Mavens are "information specialists", or "people we rely upon to connect us with new information." They accumulate knowledge, especially about the marketplace, and know how to share it with others. Gladwell cites Mark Alpert as a prototypical Maven who is "almost pathologically helpful", further adding, "he can't help himself". In this vein, Alpert himself concedes, "A Maven is someone who wants to solve other people's problems, generally by solving his own". According to Gladwell, Mavens start "word-of-mouth epidemics" due to their knowledge, social skills, and ability to communicate. As Gladwell states, "Mavens are really information brokers, sharing and trading what they know".
Salesmen are "persuaders", charismatic people with powerful negotiation skills. They tend to have an indefinable trait that goes beyond what they say, which makes others want to agree with them. Gladwell's examples include California businessman Tom Gau and news anchor Peter Jennings, and he cites several studies about the persuasive implications of non-verbal cues, including a headphone nod study (conducted by Gary Wells of the University of Alberta and Richard Petty of the University of Missouri) and William Condon's cultural microrhythms study.
Islam accounts for 22% of Global population
While Islam comprises 22% of the worlds population (Christians make up 33%), they reside in countries that have strategic significance and vital resources to America. Violence or, God forbid, war in those regions would cripple America and could perhaps be the final economic blow to this nation. Perhaps that is enough reason to back up and reconsider our social and political approach to dealing with Islam.
France joins in the conflict
Adding to the furor over depicting the prophet Mohammed (PBUH), French Prime Minister Jean-Marc Ayrault outlawed any right to assemble in protests in France and mustered extra police to prevent and expression of disapproval of the film, "The Innocence of Muslims" in his country. This proclamation was made at the same time that a French magazine, Charlie Hebdo, published cartoons featuring a figure resembling the Prophet Mohammed naked in an issue that hit newsstands Wednesday, September 19th (2012).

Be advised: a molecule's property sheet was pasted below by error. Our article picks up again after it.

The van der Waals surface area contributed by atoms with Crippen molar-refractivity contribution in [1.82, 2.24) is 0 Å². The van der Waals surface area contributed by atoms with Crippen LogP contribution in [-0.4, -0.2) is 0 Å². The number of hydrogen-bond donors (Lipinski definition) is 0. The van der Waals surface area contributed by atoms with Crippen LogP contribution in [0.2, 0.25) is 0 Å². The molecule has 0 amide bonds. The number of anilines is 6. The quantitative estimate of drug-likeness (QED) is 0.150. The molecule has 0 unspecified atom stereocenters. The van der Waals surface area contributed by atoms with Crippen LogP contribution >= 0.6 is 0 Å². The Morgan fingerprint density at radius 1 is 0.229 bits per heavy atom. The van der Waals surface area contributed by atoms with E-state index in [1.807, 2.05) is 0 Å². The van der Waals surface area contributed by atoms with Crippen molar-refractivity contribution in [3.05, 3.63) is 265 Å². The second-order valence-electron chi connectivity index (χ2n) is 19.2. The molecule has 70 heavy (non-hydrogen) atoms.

Depicting Islam's prophet is considered blasphemy, depicting him naked illustrates the contempt that the artist and magazine have for followers of Islam and will surely convince world Muslims that their religion is now under attack by the Christian world. Their reaction to this is hard to predict, but is sure to add fuel to the raging violence that many Muslims may feel is their duty in defending their faith.
As the American presidential election draws near, we will likely see examples of these "persuaders" appearing on news shows in the form of "experts in foreign policy" and official "spokesmen" for various governments, religious organizations and lobbies, telling us that this is an issue of "free speech". While these efforts are "preaching to choir" to many in the Western world, the equivalent will also be hard at work flaming the indignation of 2,013,620,000 devout believers of Islam who find this an act of provocation -- a war on Islam. Will there eventually be enough rage against the West to tip the scales and create a unified backlash?
I certainly hope not, but then what are the options?
Viewzone || Comments
The ten percent thing is an interesting finding, but as far as Islamists rising up in the world against the Christians, this was precipitated on 9-11 by the U.S government, in concert with Israel, in order that Israel's woes could be spread around and absorbed by more people. It's fascinating to watch while these people (Jewish Israel and American proxies) whip the world into a frenzy of world war. It's amazing that surely they are smart enough to realize what such a war would mean, even to themselves, and are still going through with it. That's faith in one's religion, for sure. That's like being so true to one's Christian religion that one is willing to nail oneself to a tree and remain that way until one dies. This all means that religion is the most dangerous thing in the world.